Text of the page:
Self Host a P2P site (with centralized backups)2020-03-19
Dat is a new internet communications protocol.
dat:// URLs are akin to
https:// URLs. They can be accessed with Beaker Browser, plugins on mainstream browsers like Firefox, or CLIs. Instead of IP addresses, you locate them with a dat address – a 64-character string that is randomly generated when you create a dat. Like hypertext, you can also access dats with named alias.
This guide will show you how to create a website through Beaker Browser on the peer-to-peer
dat:// network, and then how to mirror it across a second
dat:// server – called a seeder – and two
A computer running Beaker Browser.
One note of caution: This computer will act as the master server & owner of your dat. Do not choose a computer outside your own control.
A Hashbase account.
Hashbase will seed your original dat, copy it to a second dat (with a new address), and serve the site up across https. All services are free.
- A github account.
Github Pages will also host your site across
https://for free, giving you another redundant server. Using Git also brings the benefits of version control to your site.
Using Github requires installing Git on your system.
Create the site in Beaker Browser
Launch Beaker Browser.
[☰]trigram in the top right to open the main menu.
[+]button to enter the "Create New" submenu.
Now you have a choice:
- If you want to host an existing site via Dat, you can select "From Folder".
- If you want to jump-start a new website with Beaker's template, select "Website". This guide assumes you use the template.
Modify the site in Beaker Browser
First, let's personalize your home page. Why not make the place yours?
Files/index.htmland the pencil icon in the right. This file should be very familiar to developers – it’s standard HTML. If it’s unfamiliar, read through w3school’s HTML Tutorial for the basics.
Right now, your site has four paragraphs: A link to Beaker Browser, the dat-url in shorthand, a link to the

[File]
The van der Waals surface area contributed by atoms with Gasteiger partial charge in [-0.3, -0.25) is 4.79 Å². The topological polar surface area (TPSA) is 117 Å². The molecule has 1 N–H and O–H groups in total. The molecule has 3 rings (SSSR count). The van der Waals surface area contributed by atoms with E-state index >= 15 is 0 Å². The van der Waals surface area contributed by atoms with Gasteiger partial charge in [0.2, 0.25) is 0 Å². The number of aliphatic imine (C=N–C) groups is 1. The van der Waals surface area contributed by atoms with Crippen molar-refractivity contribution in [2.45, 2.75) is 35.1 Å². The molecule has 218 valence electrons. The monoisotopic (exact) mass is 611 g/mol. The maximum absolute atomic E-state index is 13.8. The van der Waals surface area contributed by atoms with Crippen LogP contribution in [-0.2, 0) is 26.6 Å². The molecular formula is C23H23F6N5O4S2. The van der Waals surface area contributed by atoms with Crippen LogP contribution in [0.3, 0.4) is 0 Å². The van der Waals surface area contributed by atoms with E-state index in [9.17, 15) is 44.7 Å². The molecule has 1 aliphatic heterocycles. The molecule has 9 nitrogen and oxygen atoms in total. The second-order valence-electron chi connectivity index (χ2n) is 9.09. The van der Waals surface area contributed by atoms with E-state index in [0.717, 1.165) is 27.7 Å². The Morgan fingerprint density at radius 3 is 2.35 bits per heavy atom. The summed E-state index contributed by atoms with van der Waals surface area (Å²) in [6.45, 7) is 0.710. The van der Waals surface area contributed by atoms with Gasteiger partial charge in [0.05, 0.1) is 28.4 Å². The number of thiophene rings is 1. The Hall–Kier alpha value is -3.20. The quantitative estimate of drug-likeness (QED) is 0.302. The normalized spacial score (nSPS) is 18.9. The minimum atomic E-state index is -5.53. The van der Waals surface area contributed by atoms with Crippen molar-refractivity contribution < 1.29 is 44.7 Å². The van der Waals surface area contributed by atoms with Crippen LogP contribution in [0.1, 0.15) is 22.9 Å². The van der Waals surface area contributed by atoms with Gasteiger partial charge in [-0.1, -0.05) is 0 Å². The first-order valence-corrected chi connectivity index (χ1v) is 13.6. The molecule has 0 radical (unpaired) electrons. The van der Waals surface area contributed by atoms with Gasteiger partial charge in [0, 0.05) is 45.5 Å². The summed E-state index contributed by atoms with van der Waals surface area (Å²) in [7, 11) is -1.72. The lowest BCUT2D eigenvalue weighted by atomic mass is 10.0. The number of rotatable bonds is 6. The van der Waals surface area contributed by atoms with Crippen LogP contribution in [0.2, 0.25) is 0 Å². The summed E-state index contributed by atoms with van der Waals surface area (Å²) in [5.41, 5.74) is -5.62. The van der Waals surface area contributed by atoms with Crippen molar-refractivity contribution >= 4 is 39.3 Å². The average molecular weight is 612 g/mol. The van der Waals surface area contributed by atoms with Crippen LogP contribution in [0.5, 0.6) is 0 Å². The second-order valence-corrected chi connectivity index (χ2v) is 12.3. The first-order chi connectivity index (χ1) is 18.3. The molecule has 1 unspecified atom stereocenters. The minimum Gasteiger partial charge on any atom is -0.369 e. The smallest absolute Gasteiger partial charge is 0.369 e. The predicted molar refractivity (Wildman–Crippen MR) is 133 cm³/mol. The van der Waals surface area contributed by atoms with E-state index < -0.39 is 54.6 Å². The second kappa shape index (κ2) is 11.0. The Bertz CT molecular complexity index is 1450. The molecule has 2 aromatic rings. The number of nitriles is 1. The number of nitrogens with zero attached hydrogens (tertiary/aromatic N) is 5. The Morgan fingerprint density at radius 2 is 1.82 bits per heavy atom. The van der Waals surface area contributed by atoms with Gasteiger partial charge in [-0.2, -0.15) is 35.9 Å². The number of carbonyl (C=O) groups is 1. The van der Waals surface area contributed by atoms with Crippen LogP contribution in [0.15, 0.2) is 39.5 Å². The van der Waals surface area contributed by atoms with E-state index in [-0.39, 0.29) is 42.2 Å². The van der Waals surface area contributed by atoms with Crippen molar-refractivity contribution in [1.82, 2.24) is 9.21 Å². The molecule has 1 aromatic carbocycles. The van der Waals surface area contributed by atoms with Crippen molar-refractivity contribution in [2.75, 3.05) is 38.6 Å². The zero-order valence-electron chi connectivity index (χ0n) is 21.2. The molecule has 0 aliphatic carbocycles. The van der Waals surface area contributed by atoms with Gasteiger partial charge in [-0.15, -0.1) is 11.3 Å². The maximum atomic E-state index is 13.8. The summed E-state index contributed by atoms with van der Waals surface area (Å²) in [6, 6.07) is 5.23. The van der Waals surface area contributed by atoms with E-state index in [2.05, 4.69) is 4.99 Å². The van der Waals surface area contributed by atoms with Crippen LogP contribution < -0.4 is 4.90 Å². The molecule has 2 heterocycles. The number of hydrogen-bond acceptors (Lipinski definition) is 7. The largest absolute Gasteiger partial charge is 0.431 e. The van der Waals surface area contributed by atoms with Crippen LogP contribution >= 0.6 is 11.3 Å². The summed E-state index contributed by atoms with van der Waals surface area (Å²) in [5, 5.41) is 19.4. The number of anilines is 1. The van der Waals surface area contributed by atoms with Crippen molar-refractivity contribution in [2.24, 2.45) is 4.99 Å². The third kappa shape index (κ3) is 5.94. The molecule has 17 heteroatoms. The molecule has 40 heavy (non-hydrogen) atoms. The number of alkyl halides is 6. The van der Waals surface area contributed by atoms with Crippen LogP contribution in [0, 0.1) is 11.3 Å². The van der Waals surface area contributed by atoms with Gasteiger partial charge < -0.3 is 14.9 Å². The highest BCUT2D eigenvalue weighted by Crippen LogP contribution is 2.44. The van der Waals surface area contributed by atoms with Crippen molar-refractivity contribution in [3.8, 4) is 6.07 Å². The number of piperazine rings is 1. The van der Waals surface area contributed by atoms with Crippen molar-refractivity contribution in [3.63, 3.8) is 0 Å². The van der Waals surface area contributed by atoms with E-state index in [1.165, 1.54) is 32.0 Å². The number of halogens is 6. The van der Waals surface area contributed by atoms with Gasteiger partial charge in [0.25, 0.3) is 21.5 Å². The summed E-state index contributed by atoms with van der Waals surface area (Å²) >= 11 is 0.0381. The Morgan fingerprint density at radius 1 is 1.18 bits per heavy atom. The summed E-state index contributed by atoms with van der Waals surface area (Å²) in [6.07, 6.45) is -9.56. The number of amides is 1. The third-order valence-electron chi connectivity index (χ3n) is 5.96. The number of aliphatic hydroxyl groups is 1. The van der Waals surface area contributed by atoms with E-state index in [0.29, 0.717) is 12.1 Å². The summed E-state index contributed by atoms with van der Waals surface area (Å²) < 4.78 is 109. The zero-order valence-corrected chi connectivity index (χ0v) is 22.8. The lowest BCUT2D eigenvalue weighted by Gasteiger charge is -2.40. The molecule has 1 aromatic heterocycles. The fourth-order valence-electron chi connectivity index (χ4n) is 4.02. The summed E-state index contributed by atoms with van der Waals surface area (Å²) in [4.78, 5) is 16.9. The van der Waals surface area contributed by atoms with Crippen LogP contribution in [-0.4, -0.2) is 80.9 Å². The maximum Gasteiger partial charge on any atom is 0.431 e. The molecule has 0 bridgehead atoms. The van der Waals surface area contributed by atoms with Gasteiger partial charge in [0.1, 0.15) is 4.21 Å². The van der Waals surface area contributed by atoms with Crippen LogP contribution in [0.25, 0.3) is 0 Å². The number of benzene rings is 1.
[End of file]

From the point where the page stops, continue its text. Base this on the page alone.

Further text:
index.htmlsource code, and a button that change the site’s background color.
Type up some quick information about yourself or your project! Hit ‘Save’, in the top right, when you are done. You can delete the old paragraphs, but know they are not be backed up by Beaker Browser. Use version control software like git to maintain backups & history.
Next, change your dat’s title:
- You can click the header text “Untitled” to type a new title.
- Or, you can click the
dat.jsonfile. Once Beaker navigates to the file, click the pencil icon on the right. This will let you directly edit the title metadata. Click "Save" in the top right when you are done.
Additional metadata – like the description, icon, and donation link – can be edited by clicking “Settings” underneath your dat’s main title.
Warning: if you use the Settings page, it will overwrite any changes you manually encoded in
You can also edit the
styles.css stylesheet, the
script.js script, or add new pages by hitting the
[+] button on the right.
Preview and Share your Dat
On the top right, there is a “Share” button that will show you the full dat url. So long as your local instance of Beaker Browser is running, anyone can access your site with that url – no other server is required.
Anyone will be able to download your files, seeding them for other users to access. Your site will always be accessible so long as someone is running Beaker Browser (or a bare metal dat node) and seeding your files.